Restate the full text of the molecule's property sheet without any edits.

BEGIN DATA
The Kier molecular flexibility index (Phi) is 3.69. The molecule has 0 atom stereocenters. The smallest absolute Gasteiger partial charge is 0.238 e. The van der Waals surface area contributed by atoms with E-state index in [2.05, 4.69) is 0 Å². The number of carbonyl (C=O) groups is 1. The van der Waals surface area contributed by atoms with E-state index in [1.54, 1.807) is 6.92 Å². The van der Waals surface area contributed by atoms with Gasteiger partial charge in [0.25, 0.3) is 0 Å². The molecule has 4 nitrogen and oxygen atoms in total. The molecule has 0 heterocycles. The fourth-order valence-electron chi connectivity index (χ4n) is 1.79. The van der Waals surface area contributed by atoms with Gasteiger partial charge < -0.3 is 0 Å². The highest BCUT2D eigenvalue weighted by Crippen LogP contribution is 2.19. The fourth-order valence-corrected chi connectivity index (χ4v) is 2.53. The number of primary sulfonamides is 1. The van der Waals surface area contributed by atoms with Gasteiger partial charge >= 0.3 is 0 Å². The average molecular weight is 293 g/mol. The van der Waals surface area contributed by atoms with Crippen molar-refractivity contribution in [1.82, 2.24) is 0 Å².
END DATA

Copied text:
The Kier molecular flexibility index (Phi) is 3.69. The molecule has 0 atom stereocenters. The smallest absolute Gasteiger partial charge is 0.238 e. The van der Waals surface area contributed by atoms with E-state index in [2.05, 4.69) is 0 Å². The number of carbonyl (C=O) groups is 1. The van der Waals surface area contributed by atoms with E-state index in [1.54, 1.807) is 6.92 Å². The van der Waals surface area contributed by atoms with Gasteiger partial charge in [0.25, 0.3) is 0 Å². The molecule has 4 nitrogen and oxygen atoms in total. The molecule has 0 heterocycles. The fourth-order valence-electron chi connectivity index (χ4n) is 1.79. The van der Waals surface area contributed by atoms with Gasteiger partial charge < -0.3 is 0 Å². The highest BCUT2D eigenvalue weighted by Crippen LogP contribution is 2.19. The fourth-order valence-corrected chi connectivity index (χ4v) is 2.53. The number of primary sulfonamides is 1. The van der Waals surface area contributed by atoms with Gasteiger partial charge >= 0.3 is 0 Å². The average molecular weight is 293 g/mol. The van der Waals surface area contributed by atoms with Crippen molar-refractivity contribution in [1.82, 2.24) is 0 Å².